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Arne Duncan on the future of education in the U.S.

U.S. Education Secretary Arne Duncan addresses the opening session of the first federal Bullying Prevention Summit August 11, 2010 in Washington, D.C.

Jeremy Hobson: Well when House republicans passed their budget plan last month it included cuts to education. Those cuts have been taken off the table for now by Senate Democrats/ But at the state level education budgets are being cut.

Let's talk education funding and more now with the U.S. Secretary of Education Arne Duncan. He's with us from Washington. Good morning.

Arne Duncan: Good morning, thanks for having me.

Hobson: Thanks for being here. Now you've called for a overhaul of the No Child Left Behind law. What do you want Congress to do?

Duncan: We want to fix it. We think a lot of it is broken and we want it fixed before the August recess, so we can go back into the new school year with a law that's much fairer, that's much more focused, and a lot more flexible.

Hobson: I've seen that 82 percent of schools might fail the goals that are set in the law this year. Why do you want to keep this law?

Duncan: Well we want to fix it. And the law's far too punitive; there are many, many ways to fail. No rewards for success. It's led to a dumbing down of standards, which is a huge problem. And it's led to a narrowing of the curriculum, and we can fix all of those things.

Hobson: You've said we have to educate our way to a better economy, but many states seem to be doing just the opposite: they're making steep cuts to education budgets. What would you say to state lawmakers about how to cut education smartly?

Duncan: If governors have to cut, there are smart ways to cut, and frankly, there are dumb ways to cut. You have some governors who are cutting early childhood education. I just simply can't support that. Our three- and four-year-olds don't have lobbyists, but if we want to close achievement gaps -- if we're serious about giving every single child a chance to be successful -- we have to enter kindergarten ready to learn and ready to read.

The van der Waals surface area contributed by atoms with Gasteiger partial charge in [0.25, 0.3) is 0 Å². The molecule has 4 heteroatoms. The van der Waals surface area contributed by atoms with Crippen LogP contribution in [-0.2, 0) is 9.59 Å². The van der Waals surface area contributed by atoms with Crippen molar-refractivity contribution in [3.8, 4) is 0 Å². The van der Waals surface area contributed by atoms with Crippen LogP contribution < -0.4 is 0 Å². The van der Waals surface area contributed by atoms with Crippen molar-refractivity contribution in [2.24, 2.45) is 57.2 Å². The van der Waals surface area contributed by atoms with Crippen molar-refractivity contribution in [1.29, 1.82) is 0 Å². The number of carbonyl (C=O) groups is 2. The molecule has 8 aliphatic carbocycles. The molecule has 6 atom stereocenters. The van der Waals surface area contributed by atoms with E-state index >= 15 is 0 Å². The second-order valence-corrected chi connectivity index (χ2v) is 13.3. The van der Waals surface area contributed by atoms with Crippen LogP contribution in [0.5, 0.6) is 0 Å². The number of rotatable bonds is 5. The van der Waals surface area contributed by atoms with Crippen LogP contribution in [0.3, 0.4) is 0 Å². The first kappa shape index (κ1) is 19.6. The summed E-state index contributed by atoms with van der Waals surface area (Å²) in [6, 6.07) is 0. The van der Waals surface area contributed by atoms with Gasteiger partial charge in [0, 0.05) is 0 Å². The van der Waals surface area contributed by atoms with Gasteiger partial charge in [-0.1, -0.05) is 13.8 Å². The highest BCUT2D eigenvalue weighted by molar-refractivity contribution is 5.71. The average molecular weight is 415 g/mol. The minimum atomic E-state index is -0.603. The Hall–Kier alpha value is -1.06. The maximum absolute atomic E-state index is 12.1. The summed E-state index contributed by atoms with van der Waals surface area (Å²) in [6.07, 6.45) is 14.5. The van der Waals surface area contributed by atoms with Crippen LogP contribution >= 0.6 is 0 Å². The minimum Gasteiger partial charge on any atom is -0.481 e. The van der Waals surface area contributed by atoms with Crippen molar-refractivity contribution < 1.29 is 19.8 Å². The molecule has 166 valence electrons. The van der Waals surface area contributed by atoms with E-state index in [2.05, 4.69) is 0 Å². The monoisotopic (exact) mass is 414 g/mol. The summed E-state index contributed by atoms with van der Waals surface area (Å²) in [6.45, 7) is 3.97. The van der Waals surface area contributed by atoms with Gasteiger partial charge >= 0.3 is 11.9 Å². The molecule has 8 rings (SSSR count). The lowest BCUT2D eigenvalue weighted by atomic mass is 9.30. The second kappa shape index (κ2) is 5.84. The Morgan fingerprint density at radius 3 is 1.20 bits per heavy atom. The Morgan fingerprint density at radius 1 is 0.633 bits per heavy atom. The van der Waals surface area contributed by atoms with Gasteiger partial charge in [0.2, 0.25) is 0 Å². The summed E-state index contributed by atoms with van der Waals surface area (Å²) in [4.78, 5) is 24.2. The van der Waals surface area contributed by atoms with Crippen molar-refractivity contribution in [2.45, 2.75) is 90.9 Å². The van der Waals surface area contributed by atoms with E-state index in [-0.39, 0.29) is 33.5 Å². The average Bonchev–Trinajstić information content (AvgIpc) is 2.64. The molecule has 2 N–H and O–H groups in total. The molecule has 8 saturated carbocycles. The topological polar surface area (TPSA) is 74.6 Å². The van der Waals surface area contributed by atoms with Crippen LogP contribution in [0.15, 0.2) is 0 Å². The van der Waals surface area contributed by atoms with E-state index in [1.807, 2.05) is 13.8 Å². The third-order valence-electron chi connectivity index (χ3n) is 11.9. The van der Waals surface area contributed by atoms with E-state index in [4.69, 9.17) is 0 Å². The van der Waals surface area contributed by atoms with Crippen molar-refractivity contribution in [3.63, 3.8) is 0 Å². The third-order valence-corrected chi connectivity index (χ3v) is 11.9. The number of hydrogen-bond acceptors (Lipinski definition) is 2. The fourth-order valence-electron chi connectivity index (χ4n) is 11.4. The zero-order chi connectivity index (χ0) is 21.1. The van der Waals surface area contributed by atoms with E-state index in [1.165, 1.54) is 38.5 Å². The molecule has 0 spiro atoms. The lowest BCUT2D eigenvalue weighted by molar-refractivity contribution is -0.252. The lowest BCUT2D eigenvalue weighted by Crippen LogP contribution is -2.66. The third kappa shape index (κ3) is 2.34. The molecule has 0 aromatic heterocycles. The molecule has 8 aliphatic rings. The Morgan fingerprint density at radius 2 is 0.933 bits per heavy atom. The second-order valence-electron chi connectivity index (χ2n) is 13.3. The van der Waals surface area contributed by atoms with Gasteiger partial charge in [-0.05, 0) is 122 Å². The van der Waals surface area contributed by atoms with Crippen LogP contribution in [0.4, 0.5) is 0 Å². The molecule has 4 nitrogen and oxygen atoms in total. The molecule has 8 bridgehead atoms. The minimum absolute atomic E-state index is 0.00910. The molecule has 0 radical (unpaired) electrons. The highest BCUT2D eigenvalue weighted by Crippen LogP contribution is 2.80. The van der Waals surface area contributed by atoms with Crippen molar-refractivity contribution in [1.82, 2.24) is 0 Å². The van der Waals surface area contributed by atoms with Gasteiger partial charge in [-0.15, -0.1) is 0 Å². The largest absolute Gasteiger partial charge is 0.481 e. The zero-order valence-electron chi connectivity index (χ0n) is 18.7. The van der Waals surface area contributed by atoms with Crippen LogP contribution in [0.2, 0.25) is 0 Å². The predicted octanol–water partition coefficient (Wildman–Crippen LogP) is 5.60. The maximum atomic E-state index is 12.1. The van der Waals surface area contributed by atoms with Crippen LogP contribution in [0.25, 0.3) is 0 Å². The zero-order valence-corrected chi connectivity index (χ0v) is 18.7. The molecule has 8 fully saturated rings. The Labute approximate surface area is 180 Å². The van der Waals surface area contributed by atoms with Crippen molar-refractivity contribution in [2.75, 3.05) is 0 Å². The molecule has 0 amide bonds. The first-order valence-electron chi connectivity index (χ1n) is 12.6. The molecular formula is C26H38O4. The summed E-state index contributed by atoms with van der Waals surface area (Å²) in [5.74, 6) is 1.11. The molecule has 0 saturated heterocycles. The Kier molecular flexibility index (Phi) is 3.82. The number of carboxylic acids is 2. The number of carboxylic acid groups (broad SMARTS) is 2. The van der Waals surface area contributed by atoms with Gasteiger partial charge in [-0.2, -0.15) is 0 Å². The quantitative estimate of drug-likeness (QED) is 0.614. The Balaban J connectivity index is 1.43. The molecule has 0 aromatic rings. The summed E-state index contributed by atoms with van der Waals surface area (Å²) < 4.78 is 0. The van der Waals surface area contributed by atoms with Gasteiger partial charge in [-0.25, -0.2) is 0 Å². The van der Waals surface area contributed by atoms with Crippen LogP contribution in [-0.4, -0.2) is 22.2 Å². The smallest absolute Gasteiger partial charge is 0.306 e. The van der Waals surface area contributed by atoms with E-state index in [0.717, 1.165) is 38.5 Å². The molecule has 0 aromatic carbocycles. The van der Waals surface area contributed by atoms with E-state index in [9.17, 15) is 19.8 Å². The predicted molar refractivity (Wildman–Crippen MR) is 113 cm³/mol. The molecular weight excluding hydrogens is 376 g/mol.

Hobson: On to college education now -- you need more than a high school degree to make it in this economy, but college tuition is going up. Do you think poor kids are going to be left out in this new economy?

Duncan: I don't. You see some universities, to your point, raising tuition. You see some universities that are actually reducing costs. You see some universities going to three-year programs. You see some going to no-frills campuses. And I think our students and their parents are smart and they're savvy and where universities are escalating costs in ways that just don't make any sense, I think they're going to lose market share.

Hobson: What do you think is a reasonable percentage of people that we should expect can get a college degree in this country?

Duncan: What's been so interesting, Jeremy, is that one generation ago, we led the world in college graduates. And we've fallen from first to ninth. And the president and I just fundamentally believe we have to educate our way to a better economy, so he wants us a decade from now to again lead the world in college graduates. We'll have to go from about 42 percent of our 25- to 34-year-olds to about 60 percent. That's an ambitious goal but I'm convinced we can make it.

Hobson: Arne Duncan is the U.S. Secretary of Education. Secretary Duncan, thanks so much for joining us on the Marketplace Morning Report.

Duncan: Thanks, have a great day now.

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